During my research at the Robert Mapplethorpe Foundation in New York for the exhibition, I looked at around 10,000 photographs. It was a real revelation when I realized that the female bodies were as many as the male ones; they were equal, the same. His theme is the body, both the female and the male, and how they coexist and complement each other."

This is why this exhibition recommends and approaches the photographer’s work as a whole seeking the essence beyond the provocative and the obvious. Nothing is as it seems; everything changes. After all, in an interview in ARTnews magazine in 1988, Mapplethorpe will prophetically say: "I don't like that particular word 'shocking.' I'm looking for the unexpected. I'm looking for things I've never seen before … I was in a position to take those pictures. I felt an obligation to do them."

Through a meticulous approach to producing his frames, Mapplethorpe exploits the lights in the studio to elevate the matter, the lines and the shapes, and of course the contrast between the black and the white. Nevertheless, he experimented quite a lot with the dark room and used various photographic techniques in his artistic career, such as photogravures, platinum prints on paper and linen, cibachrome and dye transfer colour prints, which he applied throughout his themes, from his compositions of male and female nudes to flower still lives and studio portraits of artists and celebrities.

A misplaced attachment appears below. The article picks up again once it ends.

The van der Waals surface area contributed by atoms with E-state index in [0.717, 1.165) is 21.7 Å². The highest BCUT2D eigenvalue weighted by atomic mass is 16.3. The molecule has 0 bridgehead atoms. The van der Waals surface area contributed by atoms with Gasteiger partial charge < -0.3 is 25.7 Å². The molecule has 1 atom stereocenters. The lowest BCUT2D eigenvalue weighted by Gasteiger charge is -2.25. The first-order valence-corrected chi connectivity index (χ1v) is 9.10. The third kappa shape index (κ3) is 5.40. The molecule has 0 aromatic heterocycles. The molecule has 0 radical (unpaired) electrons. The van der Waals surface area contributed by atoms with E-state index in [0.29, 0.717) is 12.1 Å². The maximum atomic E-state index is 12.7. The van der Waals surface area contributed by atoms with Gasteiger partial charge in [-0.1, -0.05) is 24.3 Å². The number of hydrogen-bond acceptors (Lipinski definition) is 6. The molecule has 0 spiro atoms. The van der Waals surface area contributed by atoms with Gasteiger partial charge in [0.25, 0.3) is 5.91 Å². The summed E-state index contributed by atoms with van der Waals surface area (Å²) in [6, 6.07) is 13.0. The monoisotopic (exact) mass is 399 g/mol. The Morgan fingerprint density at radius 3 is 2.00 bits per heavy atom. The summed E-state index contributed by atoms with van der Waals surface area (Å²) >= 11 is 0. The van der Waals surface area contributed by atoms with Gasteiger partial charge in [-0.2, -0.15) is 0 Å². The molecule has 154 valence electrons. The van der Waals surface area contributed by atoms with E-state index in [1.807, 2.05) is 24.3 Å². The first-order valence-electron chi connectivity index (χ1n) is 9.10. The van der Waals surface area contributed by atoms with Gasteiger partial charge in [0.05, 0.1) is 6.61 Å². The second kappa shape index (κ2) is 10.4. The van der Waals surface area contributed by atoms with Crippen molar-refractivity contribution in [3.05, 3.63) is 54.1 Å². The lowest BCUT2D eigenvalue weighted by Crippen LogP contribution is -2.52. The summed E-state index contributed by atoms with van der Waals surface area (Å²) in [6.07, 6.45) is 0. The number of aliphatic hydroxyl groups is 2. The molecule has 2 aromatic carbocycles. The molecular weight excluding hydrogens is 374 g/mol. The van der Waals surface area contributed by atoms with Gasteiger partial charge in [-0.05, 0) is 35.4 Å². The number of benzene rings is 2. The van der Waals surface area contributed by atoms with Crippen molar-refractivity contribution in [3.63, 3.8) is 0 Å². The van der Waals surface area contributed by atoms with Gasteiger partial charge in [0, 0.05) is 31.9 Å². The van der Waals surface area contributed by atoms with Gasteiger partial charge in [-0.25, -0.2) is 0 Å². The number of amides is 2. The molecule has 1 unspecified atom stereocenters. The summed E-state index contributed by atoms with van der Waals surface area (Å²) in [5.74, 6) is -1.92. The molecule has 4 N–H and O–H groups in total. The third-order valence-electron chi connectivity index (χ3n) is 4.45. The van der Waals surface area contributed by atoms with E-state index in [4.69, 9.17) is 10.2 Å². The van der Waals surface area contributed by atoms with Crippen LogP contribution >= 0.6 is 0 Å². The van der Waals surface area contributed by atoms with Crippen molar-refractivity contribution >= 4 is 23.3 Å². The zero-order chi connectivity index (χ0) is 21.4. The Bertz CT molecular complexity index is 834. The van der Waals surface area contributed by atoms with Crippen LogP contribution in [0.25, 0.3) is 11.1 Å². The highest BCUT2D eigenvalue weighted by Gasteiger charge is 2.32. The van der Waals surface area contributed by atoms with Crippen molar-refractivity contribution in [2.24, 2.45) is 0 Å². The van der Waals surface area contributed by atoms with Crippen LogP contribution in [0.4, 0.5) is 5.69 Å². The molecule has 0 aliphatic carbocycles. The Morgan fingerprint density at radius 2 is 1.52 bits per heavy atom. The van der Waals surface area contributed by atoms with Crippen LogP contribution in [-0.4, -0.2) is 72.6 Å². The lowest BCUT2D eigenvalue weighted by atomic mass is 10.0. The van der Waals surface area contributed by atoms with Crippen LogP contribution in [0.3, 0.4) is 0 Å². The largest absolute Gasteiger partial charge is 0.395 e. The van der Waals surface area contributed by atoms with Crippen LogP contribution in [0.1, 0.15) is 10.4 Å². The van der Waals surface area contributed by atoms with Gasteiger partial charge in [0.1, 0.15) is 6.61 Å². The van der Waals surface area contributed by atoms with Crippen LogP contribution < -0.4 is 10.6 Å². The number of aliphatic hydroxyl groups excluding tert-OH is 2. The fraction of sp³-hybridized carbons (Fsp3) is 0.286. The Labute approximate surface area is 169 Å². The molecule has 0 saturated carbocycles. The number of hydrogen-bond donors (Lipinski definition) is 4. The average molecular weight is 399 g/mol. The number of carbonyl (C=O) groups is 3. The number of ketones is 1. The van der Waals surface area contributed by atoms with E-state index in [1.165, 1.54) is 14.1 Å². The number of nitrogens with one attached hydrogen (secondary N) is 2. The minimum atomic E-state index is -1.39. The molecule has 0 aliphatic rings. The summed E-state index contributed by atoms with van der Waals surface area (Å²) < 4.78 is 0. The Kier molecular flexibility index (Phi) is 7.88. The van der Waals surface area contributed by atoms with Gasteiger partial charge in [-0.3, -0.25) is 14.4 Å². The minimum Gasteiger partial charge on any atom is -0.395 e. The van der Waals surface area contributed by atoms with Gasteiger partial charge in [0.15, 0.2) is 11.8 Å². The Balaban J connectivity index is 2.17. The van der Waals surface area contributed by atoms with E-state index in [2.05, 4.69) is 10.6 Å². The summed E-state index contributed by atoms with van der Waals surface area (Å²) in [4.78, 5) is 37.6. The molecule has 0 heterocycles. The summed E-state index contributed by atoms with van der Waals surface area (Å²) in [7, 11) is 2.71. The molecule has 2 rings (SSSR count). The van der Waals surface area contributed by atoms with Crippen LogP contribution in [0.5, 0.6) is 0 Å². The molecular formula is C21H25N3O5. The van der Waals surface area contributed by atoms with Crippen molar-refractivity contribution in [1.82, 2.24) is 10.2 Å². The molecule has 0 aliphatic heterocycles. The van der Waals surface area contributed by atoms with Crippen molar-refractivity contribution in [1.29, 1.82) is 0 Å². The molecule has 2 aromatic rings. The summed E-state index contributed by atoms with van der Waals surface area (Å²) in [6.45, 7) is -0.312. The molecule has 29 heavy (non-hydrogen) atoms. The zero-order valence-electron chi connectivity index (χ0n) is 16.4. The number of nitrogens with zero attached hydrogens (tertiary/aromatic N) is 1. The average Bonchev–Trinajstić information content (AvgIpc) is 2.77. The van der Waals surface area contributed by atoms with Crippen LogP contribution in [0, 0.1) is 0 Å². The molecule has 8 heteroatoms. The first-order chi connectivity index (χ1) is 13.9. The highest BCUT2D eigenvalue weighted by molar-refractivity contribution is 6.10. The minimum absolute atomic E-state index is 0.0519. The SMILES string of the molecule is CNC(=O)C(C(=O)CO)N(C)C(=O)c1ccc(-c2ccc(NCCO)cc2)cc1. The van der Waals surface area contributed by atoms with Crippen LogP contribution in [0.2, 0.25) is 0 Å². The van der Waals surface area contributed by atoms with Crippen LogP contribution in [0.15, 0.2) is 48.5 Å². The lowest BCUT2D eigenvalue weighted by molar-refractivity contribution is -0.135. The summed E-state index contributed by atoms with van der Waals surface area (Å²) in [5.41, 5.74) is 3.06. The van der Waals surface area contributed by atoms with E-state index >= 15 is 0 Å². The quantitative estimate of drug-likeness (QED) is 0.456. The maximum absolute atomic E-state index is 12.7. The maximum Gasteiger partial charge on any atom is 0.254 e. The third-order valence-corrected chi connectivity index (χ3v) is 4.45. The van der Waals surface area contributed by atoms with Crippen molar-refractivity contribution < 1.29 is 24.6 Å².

The pursuit of technique in combination with the aesthetic approach of the subject is, after all, what photography was and still is all about. Photography, in terms of technique and aesthetics, has a unique relationship with the subject in front of the camera, both then and now: in Mapplethorpe’s case, the subject is human portraits and dead nature compositions. However, photography does not reproduce reality. Instead, it offers one version of it. In the era of digital photography, it is still an undeniable fact that a chemically produced picture is an indicative result caused by a specific conjunction of factors (including the subject, the frame, the light, the lens features, the chemical properties and the development process in the dark room). The fact that photographs are based on something tangible, what Marilena Karra describes as "hand-made gesticulation", adds to them, and thus to Mapplethorpe’s exhibition, a sense of originality and uniqueness.

In the ‘70s, when Mapplethorpe is acquainted with photography, the famous American writer Susan Sontag releases her book On Photography and deals with photographs as traces-fragments of reality. Every photograph captures the moment. It preserves and sustains the memory of time, of man and of life itself. Perhaps that is the reason why in 1986, when Mapplethorpe learns that he is HIV positive, despite his weakness, continues to shoot new pictures and make plans for the future.

Art for Mapplethorpe is a way of life and his life is part of his art. Throughout his work, we come across profound autobiographical elements – most indicative of all are his self-portraits which span throughout his life in various ages and are carefully depicted in various roles: at a young age against a white wall with a declencheur in hand, his look only, himself dressed as a woman, in a tuxedo, in tie, looking awkward, aggressive, gentle, happy, but also incredibly attractive holding a walking stick topped with a skull. Mapplethorpe’s self-portraits mirror both himself and the life he knew was ending… while the artist kept on shooting. In 1988, one year before his death, he founded the Robert Mapplethorpe Foundation to protect his records, manage his works and donate to medical research against the HIV.

By hosting the Robert Mapplethorpe exhibition, the Onassis Cultural Centre urges us to leave aside what we think we know and see the essence of photography, see the artist beyond what he appears to be. It encourages us to rediscover Mapplethorpe at a time when nothing can provoke because everything is revealed. Or not?